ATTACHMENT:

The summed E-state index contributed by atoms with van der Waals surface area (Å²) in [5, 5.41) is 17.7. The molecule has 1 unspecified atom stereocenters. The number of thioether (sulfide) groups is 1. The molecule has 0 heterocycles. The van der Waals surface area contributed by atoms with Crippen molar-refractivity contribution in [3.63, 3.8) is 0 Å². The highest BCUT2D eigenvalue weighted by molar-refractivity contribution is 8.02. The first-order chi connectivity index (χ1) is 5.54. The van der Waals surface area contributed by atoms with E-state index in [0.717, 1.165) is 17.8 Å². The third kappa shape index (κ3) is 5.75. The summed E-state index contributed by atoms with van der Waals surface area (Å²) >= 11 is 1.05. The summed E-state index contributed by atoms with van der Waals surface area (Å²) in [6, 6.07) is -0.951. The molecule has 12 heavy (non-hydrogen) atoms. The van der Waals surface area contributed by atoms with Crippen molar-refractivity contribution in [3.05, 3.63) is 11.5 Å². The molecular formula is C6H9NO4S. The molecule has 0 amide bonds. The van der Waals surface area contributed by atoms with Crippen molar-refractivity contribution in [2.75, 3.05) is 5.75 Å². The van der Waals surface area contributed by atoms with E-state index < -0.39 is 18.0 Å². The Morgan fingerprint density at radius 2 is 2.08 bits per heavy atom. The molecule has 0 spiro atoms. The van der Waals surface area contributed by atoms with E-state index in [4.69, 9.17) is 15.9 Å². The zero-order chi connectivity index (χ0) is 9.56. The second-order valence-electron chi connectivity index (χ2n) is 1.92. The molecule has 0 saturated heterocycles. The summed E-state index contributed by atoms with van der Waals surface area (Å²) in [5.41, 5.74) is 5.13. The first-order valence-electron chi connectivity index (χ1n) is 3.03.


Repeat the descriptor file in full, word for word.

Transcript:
The summed E-state index contributed by atoms with van der Waals surface area (Å²) in [5, 5.41) is 17.7. The molecule has 1 unspecified atom stereocenters. The number of thioether (sulfide) groups is 1. The molecule has 0 heterocycles. The van der Waals surface area contributed by atoms with Crippen molar-refractivity contribution in [3.63, 3.8) is 0 Å². The highest BCUT2D eigenvalue weighted by molar-refractivity contribution is 8.02. The first-order chi connectivity index (χ1) is 5.54. The van der Waals surface area contributed by atoms with E-state index in [0.717, 1.165) is 17.8 Å². The third kappa shape index (κ3) is 5.75. The summed E-state index contributed by atoms with van der Waals surface area (Å²) >= 11 is 1.05. The summed E-state index contributed by atoms with van der Waals surface area (Å²) in [6, 6.07) is -0.951. The molecule has 12 heavy (non-hydrogen) atoms. The van der Waals surface area contributed by atoms with Crippen molar-refractivity contribution in [3.05, 3.63) is 11.5 Å². The molecular formula is C6H9NO4S. The molecule has 0 amide bonds. The van der Waals surface area contributed by atoms with Crippen molar-refractivity contribution in [2.75, 3.05) is 5.75 Å². The van der Waals surface area contributed by atoms with E-state index < -0.39 is 18.0 Å². The Morgan fingerprint density at radius 2 is 2.08 bits per heavy atom. The molecule has 0 spiro atoms. The van der Waals surface area contributed by atoms with E-state index in [4.69, 9.17) is 15.9 Å². The zero-order chi connectivity index (χ0) is 9.56. The second-order valence-electron chi connectivity index (χ2n) is 1.92. The molecule has 0 saturated heterocycles. The summed E-state index contributed by atoms with van der Waals surface area (Å²) in [5.41, 5.74) is 5.13. The first-order valence-electron chi connectivity index (χ1n) is 3.03.